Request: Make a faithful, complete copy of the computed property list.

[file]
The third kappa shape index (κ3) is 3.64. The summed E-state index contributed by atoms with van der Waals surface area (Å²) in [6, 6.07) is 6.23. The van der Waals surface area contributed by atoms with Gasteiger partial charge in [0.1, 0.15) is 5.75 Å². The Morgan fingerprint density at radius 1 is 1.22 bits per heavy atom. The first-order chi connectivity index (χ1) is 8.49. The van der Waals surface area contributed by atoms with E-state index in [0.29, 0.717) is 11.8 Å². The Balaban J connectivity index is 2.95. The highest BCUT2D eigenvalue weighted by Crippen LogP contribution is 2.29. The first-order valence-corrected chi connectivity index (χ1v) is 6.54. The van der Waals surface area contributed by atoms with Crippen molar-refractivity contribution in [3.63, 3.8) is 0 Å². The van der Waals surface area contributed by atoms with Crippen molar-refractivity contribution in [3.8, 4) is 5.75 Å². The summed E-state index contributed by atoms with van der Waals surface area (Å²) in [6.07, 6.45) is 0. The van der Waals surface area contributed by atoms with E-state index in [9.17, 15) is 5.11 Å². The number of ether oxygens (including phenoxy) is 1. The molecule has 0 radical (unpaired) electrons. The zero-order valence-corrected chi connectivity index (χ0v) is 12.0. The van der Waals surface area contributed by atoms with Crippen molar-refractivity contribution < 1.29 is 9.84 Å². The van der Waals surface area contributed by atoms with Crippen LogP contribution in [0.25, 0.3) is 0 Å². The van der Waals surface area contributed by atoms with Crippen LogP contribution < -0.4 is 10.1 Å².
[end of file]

The third kappa shape index (κ3) is 3.64. The summed E-state index contributed by atoms with van der Waals surface area (Å²) in [6, 6.07) is 6.23. The van der Waals surface area contributed by atoms with Gasteiger partial charge in [0.1, 0.15) is 5.75 Å². The Morgan fingerprint density at radius 1 is 1.22 bits per heavy atom. The first-order chi connectivity index (χ1) is 8.49. The van der Waals surface area contributed by atoms with E-state index in [0.29, 0.717) is 11.8 Å². The Balaban J connectivity index is 2.95. The highest BCUT2D eigenvalue weighted by Crippen LogP contribution is 2.29. The first-order valence-corrected chi connectivity index (χ1v) is 6.54. The van der Waals surface area contributed by atoms with Crippen molar-refractivity contribution in [3.63, 3.8) is 0 Å². The van der Waals surface area contributed by atoms with Crippen molar-refractivity contribution in [3.8, 4) is 5.75 Å². The summed E-state index contributed by atoms with van der Waals surface area (Å²) in [6.07, 6.45) is 0. The van der Waals surface area contributed by atoms with E-state index in [9.17, 15) is 5.11 Å². The number of ether oxygens (including phenoxy) is 1. The molecule has 0 radical (unpaired) electrons. The zero-order valence-corrected chi connectivity index (χ0v) is 12.0. The van der Waals surface area contributed by atoms with Crippen molar-refractivity contribution < 1.29 is 9.84 Å². The van der Waals surface area contributed by atoms with Crippen LogP contribution in [0.25, 0.3) is 0 Å². The van der Waals surface area contributed by atoms with Crippen LogP contribution < -0.4 is 10.1 Å².